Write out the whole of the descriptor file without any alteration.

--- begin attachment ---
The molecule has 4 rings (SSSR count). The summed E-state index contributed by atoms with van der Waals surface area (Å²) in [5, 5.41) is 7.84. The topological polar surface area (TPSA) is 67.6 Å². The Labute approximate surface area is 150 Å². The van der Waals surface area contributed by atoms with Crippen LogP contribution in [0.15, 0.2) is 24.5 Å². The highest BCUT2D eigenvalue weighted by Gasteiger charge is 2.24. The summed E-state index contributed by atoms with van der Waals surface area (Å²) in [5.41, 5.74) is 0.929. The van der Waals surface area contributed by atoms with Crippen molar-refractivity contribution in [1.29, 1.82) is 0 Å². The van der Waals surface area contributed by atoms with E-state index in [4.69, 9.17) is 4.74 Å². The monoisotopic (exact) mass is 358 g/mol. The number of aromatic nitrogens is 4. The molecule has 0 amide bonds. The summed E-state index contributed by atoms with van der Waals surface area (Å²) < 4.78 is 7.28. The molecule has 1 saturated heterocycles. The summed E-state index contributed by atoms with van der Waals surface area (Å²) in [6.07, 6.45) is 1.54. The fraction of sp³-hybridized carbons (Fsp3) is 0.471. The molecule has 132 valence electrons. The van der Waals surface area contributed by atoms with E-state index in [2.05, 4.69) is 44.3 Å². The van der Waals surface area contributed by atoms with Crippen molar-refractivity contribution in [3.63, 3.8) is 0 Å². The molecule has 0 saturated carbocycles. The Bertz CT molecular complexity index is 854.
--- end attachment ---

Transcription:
The molecule has 4 rings (SSSR count). The summed E-state index contributed by atoms with van der Waals surface area (Å²) in [5, 5.41) is 7.84. The topological polar surface area (TPSA) is 67.6 Å². The Labute approximate surface area is 150 Å². The van der Waals surface area contributed by atoms with Crippen LogP contribution in [0.15, 0.2) is 24.5 Å². The highest BCUT2D eigenvalue weighted by Gasteiger charge is 2.24. The summed E-state index contributed by atoms with van der Waals surface area (Å²) in [5.41, 5.74) is 0.929. The van der Waals surface area contributed by atoms with Crippen molar-refractivity contribution in [1.29, 1.82) is 0 Å². The van der Waals surface area contributed by atoms with E-state index in [4.69, 9.17) is 4.74 Å². The monoisotopic (exact) mass is 358 g/mol. The number of aromatic nitrogens is 4. The molecule has 0 amide bonds. The summed E-state index contributed by atoms with van der Waals surface area (Å²) < 4.78 is 7.28. The molecule has 1 saturated heterocycles. The summed E-state index contributed by atoms with van der Waals surface area (Å²) in [6.07, 6.45) is 1.54. The fraction of sp³-hybridized carbons (Fsp3) is 0.471. The molecule has 132 valence electrons. The van der Waals surface area contributed by atoms with E-state index in [2.05, 4.69) is 44.3 Å². The van der Waals surface area contributed by atoms with Crippen molar-refractivity contribution in [3.63, 3.8) is 0 Å². The molecule has 0 saturated carbocycles. The Bertz CT molecular complexity index is 854.